20th August 2021

How smart is your factory?

Graham Bull, Chief Executive Officer, IndustrialComms discusses the evolution of industrial communications within the factory automation sector and what it means for the future of fast- moving goods (FMCGs).

Originally control systems were hard wired, then we saw the advent of what we call fieldbus, followed by a transition to Ethernet, which today is standard.

The trend now, is to converge the factory network with the enterprise network. What this means in practice, is that all departments, from the back office to the factory floor, can communicate in real time.

In the past, the factory network wasn't fully connected to the enterprise network, so when a company was making whiskey for example, they would probably go downstairs to the factory floor and give Production instructions saying, “we want to make 10,000 bottles of whiskey this week.”

So, there was sort of a finite break between the enterprise and the factory. The trend now is to join those up, creating a seamless connection between the factory and the enterprise parts of the network. This is important in terms of efficiency, in that it allows factories making food for example to change the ingredients of a product, or what they are making altogether, very quickly. It also meets the increasing demand for customisation in FMCG’s.

The automotive industry is at the leading edge of this. They have a very flexible manufacturing process, producing infinite varieties of cars with all the all the extras to offer the customer exactly the product they want. Theirs is a very joined up, seamless approach. You can now customise a car extensively so virtually every car is different. This represents a key part of the marketing for many of the top brands.

Industry 4.0 is one of the many things that is helping us to do this do this. One of the other drivers is that companies know they can no longer do everything themselves - they need to allow the suppliers of their equipment or machinery to have access to the manufacturing process. So, we now have a situation where we have a lot more access from suppliers or third parties, requiring even more robust cyber security measures throughout the supply chain.

We are, therefore, moving increasingly toward the “smart factory” model, which basically means that you have maximum flexibility to produce small batches of customised products, with very quick turnaround times. To achieve this, the control system must be able to adapt, and the network needs to be longer; faster and better at delivering information. That information also needs to be secure. As an industrial communications specialist, we can help manufacturers to get all aspects of this right.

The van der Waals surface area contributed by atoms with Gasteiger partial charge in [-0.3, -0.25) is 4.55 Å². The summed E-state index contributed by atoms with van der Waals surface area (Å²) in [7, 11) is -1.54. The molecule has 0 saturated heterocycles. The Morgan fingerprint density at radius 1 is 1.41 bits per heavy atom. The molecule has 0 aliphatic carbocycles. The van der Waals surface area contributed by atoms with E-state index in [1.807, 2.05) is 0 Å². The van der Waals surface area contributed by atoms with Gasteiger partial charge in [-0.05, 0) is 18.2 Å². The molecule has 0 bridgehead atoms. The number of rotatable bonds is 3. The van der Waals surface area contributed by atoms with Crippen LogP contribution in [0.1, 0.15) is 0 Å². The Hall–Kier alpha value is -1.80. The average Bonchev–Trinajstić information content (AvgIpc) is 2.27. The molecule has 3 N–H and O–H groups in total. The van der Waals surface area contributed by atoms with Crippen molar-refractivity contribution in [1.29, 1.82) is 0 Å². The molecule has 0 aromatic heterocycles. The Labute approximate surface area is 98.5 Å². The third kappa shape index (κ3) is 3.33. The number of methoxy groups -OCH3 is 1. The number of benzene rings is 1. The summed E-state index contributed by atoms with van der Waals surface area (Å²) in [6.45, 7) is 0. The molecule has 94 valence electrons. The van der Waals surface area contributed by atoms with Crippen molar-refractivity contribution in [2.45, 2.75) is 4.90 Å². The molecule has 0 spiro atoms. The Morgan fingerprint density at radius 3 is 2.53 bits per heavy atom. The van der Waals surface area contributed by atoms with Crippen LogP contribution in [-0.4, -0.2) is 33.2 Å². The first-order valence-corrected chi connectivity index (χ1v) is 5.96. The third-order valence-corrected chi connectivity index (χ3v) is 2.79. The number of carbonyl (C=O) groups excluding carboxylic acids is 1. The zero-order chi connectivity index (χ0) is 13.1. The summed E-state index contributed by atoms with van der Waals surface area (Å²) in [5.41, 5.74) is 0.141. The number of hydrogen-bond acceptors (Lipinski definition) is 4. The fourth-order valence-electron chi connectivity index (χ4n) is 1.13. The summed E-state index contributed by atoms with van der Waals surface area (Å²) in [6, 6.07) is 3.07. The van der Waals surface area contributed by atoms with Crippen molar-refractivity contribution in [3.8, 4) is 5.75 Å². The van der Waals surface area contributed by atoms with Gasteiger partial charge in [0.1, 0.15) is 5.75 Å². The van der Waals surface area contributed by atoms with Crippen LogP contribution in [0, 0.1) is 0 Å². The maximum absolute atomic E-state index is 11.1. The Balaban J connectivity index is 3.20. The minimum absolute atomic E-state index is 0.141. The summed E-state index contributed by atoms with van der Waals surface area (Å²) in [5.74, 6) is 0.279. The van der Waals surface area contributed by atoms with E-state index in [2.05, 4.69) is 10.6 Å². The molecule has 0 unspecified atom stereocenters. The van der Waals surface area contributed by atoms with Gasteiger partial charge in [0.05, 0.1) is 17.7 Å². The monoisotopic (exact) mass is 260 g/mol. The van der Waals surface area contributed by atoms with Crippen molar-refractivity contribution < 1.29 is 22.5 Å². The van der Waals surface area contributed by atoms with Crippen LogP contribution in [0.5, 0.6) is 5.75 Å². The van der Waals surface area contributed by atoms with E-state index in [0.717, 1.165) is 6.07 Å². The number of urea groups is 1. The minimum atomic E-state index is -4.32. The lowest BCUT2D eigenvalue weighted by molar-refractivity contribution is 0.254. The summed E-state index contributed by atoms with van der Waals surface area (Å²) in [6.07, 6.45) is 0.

I think we are going to see an even bigger drive towards wireless communication and cyber security within manufacturing over the next few years. 5G allows you to have private network in your factory, it’s not run by any of the mobile phone companies, it’s yours - you have the licence to run it. While that’s not much use to smaller manufacturers, for the larger ones it represents an important investment in terms of making their factories smarter and more secure.

IndustrialComms has a great deal of experience in the factory automation sector working with many leading UK SIs and end users. We offer a wide range of communication and computing products from leading brands in this sector, including Hirschmann and Siemens Scalance which are compatible with all leading automation protocols such as Profibus, CANbus, Profinet, EtherCAT and Ethernet/IP.

In addition, we have supplied equipment for several CCTV projects for large Industrial premises and manufacturing facilities. We have a strong expertise in PoE based products and technology. 

For more information visit www.industrialcomms.com

automotive assembly line